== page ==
Pope Francis’ Dec. 18, 2023, announcement that Catholic priests may bless LGBTQ+ couples and others in “irregular” situations marks a definitive shift in the Roman Catholic Church’s posture toward many types of loving relationships. It may also mark a definitive turning point within the Roman Catholic Church.
Across the last few years, Francis has made gesture after gesture indicating his desire to find a way for the Catholic Church to accompany and welcome people whose loving relationships do not fit into the church’s sacramental understanding of marriage as between a man and a woman, ordered toward procreation and ended only by death.
He has telegraphed for a long time his desire to come to some new arrangement that would welcome loving relationships in the church without transforming the church’s doctrine on marriage and sexuality all at once – the Dec. 18 declaration seems to do exactly that.
First, let’s be clear about what this new declaration is not. The declaration does not permit the marriage of LGBTQ+ couples, or couples where parties are divorced without annulment of the marriage. Neither does the declaration permit any recognition of a civil marriage.
The declaration is specific that the blessing of relationships outside marriage must not be done in any way that might be confused with a marriage ceremony. In fact, the declaration encourages priests to be responsive to “spontaneous” requests for a blessing, and it forbids the creation of “procedures or rituals” that would provide anything like a script for a blessing ceremony.
Still, the declaration is remarkable for what it does do. Sidestepping difficult doctrinal questions that divide Catholics, the document’s emphasis is pastoral – it is oriented toward caring for and ministering to people rather than teaching doctrine.
The word “pastoral” appears 20 times in the declaration. Francis’ emphasis is unmistakable: The subject of the declaration is not marriage or sexual morality; the declaration is about something else.
What ‘blessings’ mean in the church
In fact, the declaration is about blessings and what they mean in the Catholic Church.
A long stretch of the document is devoted to defining and clarifying what the Roman Catholic Church means by the word “blessing.” Francis has said that “when one asks for a blessing, one is expressing a petition for God’s assistance, a plea to live better, and a confidence in a Father who can help us live better.” A blessing is an “unconditional gift” that “descends,” while our human thanksgiving “ascends” to God.
Blessings, in this pastoral sense, are events when our human dependence on God’s mercy is expressed as a desire for closeness with God. God, in Catholic belief, responds through the church. “It is God who blesses” in these situations, Francis has written. God’s blessing manifests through priests and ministers.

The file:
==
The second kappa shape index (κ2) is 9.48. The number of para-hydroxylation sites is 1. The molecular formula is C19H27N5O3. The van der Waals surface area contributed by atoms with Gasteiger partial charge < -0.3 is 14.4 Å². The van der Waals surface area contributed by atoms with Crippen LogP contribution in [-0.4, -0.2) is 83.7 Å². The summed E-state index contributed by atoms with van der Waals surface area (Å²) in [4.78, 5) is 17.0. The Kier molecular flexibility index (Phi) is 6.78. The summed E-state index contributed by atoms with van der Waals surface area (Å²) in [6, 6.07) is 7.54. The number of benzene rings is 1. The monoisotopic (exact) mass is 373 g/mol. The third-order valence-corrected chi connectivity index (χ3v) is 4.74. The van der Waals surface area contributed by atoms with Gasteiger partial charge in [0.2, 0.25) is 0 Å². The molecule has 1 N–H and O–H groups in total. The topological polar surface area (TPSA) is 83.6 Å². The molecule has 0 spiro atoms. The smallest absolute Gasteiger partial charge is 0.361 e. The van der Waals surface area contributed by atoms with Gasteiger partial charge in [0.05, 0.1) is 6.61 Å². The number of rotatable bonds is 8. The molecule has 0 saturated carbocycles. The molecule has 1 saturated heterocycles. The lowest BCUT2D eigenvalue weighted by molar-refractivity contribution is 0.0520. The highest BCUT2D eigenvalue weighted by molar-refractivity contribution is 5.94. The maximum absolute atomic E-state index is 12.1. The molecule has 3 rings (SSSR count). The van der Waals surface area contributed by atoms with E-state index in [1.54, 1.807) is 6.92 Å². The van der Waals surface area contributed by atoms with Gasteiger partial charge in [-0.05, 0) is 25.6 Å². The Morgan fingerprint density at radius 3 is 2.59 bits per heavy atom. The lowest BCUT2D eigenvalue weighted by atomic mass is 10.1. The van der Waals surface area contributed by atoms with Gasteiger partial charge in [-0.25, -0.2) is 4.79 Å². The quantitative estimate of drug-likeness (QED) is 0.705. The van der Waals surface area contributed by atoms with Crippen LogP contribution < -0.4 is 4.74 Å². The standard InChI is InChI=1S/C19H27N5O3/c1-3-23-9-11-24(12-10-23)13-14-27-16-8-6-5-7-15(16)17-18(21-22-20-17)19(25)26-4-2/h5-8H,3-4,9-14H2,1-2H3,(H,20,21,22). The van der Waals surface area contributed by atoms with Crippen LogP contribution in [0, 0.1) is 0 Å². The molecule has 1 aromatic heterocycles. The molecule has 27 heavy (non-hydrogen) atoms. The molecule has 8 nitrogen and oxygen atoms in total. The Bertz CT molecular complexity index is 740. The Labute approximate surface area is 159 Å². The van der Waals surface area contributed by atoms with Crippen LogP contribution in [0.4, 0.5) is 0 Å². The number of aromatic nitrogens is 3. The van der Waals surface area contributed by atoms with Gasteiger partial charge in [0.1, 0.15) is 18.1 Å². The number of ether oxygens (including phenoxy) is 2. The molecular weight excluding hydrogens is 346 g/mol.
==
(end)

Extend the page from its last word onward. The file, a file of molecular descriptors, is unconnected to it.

A Book of Blessings provides formulas for everything from blessing a new home or a safe voyage to blessings for elderly people and seeds at planting time. Yet often enough in Catholic life, blessing is requested for an object like a rosary or Bible.
When these desires for blessing arise spontaneously, the church’s ministers always accommodate them. The church’s doctrine says blessing is abundant and inexhaustible. “Such blessings are meant for everyone; no one is to be excluded from them,” the Dec. 18 declaration says.
Sidestepping difficult issues
These meanings of “blessing” are distinct from the blessing in the Rite of the Sacrament of Marriage, which is specific to the “union of a man and a woman, who establish an exclusive and indissoluble covenant.”
Yet, within the scope of that much more broad, pastoral understanding of blessing, Francis has said with this declaration that blessing should not be withheld from LGBTQ+ couples or anyone else.
In this way, the pope has sidestepped the more difficult doctrinal questions while still inviting all couples to present themselves for the blessings they desire.
But the pope has not sidestepped the controversy. In recent decades, the Anglican Communion and the Lutheran Church have been roiled by controversy over LGBTQ+ acceptance. More recently, the Methodist Church in the United States has split over the issue.
Catholics are divided in a similar way, and this declaration is not likely to cool down divisions. In fact, I believe, those divisions will likely deepen – especially in the United States, where Catholic bishops have been tepid in their response to the declaration and Francis has not been embraced enthusiastically.
Yet for now, the Roman Catholic Church has made a historic gesture of welcome that invites all people to experience the love of God in a community of believers devoted toward building up a more just and equitable world. “The Church is … the sacrament of God’s infinite love,” the declaration says.
Pope Francis has been constant in that loving, pastoral emphasis. For as much as the Dec. 18 declaration has changed, it has not changed that.